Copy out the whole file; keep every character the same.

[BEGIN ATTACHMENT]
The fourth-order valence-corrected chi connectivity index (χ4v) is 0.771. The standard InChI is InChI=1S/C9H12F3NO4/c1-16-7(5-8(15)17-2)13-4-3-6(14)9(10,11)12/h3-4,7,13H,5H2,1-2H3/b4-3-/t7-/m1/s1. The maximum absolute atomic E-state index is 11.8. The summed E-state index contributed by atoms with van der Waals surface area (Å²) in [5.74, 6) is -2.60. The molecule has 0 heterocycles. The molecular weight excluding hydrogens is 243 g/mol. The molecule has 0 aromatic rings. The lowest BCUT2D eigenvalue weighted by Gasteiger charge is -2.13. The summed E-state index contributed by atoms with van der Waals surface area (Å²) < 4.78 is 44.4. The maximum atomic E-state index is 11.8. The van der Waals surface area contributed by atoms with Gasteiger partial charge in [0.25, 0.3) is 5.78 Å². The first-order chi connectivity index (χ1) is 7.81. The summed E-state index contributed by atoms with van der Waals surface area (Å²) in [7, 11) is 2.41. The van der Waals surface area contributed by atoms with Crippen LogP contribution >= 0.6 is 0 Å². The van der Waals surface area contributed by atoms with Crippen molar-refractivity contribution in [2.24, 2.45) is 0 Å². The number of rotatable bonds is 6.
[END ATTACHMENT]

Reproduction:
The fourth-order valence-corrected chi connectivity index (χ4v) is 0.771. The standard InChI is InChI=1S/C9H12F3NO4/c1-16-7(5-8(15)17-2)13-4-3-6(14)9(10,11)12/h3-4,7,13H,5H2,1-2H3/b4-3-/t7-/m1/s1. The maximum absolute atomic E-state index is 11.8. The summed E-state index contributed by atoms with van der Waals surface area (Å²) in [5.74, 6) is -2.60. The molecule has 0 heterocycles. The molecular weight excluding hydrogens is 243 g/mol. The molecule has 0 aromatic rings. The lowest BCUT2D eigenvalue weighted by Gasteiger charge is -2.13. The summed E-state index contributed by atoms with van der Waals surface area (Å²) < 4.78 is 44.4. The maximum atomic E-state index is 11.8. The van der Waals surface area contributed by atoms with Gasteiger partial charge in [0.25, 0.3) is 5.78 Å². The first-order chi connectivity index (χ1) is 7.81. The summed E-state index contributed by atoms with van der Waals surface area (Å²) in [7, 11) is 2.41. The van der Waals surface area contributed by atoms with Crippen LogP contribution >= 0.6 is 0 Å². The van der Waals surface area contributed by atoms with Crippen molar-refractivity contribution in [2.24, 2.45) is 0 Å². The number of rotatable bonds is 6.